i normally despise all these fancy smiley thingys but
i've highlighted the most important part below
UPDATE 2: On March 5, 2008, the National Stock Car Racing Commission heard and considered the appeal of Robby Gordon Motorsports regarding the #7 car. The appeal concerned three penalties issued by NASCAR following opening day inspection on February 8, 2008 for the Sprint Cup Series event at Daytona International Speedway. The infractions concerned Section 12-4-A of the NASCAR Rule Book “Actions detrimental to stock car racing”; Section 12-4-Q “Any determination by NASCAR Officials that the car, car parts, components, and/or equipment used in the Event do not conform to NASCAR rules” and Section 20-3.1-A: “Unapproved front bumper cover.”
The penalties assessed were:
* Loss of 100 NASCAR Sprint Cup Series Championship Car Owner Points for car owner Robby Gordon.
* Loss of 100 NASCAR Sprint Cup Series Championship Driver Points for driver Robby Gordon.
* $100,000.00 fine; suspension from NASCAR for the next six (6) NASCAR Sprint Cup Series Championship Events; suspension from NASCAR until April 9, 2008, and probation until December 31, 2008 for crew chief, Frank Kerr.
The Appellants argued that the bumper cover was installed as delivered from the manufacturer, that it did not provide a competition advantage since it was discovered prior to being allowed on the racetrack, and that the bumper met the templates. The Appellants also argued against the severity of the penalties. In deliberating, the Commission considered several factors. The bumper cover constituted an obvious rules infraction and the Appellants did not contest the legality of the part. The Commission notes and reaffirms the following fundamental principal which is vital to maintaining the integrity of the sport: Regardless of the source of an unapproved part on a racecar, the race team that officially enters the car in a NASCAR race is ultimately accountable for that racecar’s conformance, or non-conformance, to the rules. However, the Commission believes that the facts presented during the hearing represented an extraordinary and unusual set of circumstances. While this does not excuse the infraction, the National Stock Car Racing Commission has decided to reinstate the car owner and driver championship points, lift the suspension, and increase the fine.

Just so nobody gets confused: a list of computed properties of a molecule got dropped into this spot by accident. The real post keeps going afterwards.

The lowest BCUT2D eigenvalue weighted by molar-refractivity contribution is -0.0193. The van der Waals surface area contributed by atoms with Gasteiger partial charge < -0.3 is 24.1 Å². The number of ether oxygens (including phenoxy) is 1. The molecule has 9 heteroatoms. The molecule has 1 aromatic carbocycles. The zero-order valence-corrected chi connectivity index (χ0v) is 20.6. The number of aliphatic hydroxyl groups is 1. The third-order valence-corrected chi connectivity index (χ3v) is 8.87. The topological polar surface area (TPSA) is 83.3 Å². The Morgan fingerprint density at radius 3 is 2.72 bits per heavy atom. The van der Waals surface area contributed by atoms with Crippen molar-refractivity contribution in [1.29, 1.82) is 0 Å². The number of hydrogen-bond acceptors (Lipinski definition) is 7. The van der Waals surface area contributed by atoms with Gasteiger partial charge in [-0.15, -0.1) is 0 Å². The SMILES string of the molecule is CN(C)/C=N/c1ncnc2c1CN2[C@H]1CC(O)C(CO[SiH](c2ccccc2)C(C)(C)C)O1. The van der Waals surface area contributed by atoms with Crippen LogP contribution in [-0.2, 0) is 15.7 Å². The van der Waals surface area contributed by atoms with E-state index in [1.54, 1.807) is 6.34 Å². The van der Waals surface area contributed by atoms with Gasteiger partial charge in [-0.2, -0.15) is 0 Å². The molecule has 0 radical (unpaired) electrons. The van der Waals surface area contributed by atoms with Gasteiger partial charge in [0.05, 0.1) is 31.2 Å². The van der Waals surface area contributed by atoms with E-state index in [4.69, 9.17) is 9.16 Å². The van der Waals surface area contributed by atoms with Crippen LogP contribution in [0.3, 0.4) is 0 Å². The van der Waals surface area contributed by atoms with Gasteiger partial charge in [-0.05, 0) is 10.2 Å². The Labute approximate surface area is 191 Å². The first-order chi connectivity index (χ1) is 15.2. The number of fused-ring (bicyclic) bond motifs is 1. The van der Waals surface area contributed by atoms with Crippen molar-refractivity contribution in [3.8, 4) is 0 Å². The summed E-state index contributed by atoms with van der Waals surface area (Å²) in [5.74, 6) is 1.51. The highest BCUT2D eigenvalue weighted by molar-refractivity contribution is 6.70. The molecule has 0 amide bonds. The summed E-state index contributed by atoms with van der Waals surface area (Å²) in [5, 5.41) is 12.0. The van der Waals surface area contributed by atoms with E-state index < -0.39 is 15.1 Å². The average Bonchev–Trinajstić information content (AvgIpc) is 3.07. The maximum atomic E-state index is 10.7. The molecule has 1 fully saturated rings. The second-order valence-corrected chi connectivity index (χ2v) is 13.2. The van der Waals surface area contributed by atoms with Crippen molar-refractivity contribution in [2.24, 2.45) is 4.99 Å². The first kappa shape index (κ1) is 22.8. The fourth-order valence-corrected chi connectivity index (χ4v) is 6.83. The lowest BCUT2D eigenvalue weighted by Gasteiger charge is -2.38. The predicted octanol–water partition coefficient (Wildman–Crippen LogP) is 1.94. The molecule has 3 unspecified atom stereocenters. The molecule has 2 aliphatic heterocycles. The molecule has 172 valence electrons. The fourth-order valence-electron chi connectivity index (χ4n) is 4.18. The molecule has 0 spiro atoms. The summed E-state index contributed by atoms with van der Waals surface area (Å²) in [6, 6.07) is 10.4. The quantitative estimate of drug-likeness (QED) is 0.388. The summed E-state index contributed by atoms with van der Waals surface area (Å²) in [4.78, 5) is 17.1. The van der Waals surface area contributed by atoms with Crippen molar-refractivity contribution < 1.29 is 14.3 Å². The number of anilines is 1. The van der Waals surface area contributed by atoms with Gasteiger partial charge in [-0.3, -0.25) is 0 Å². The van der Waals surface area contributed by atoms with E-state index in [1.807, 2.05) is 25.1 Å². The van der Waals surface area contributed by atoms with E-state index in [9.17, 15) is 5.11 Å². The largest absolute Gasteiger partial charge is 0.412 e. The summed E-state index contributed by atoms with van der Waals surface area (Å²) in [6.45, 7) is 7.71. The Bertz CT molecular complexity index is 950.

For the crew chief, Frank Kerr, the penalty is increased to $150,000 and he remains on probation through Dec. 31, 2008. The Appellants have the right under Section 15 of the Rule Book to appeal this decision to the National Stock Car Racing Commissioner.(NASCAR PR)(3-5-2008) Comment here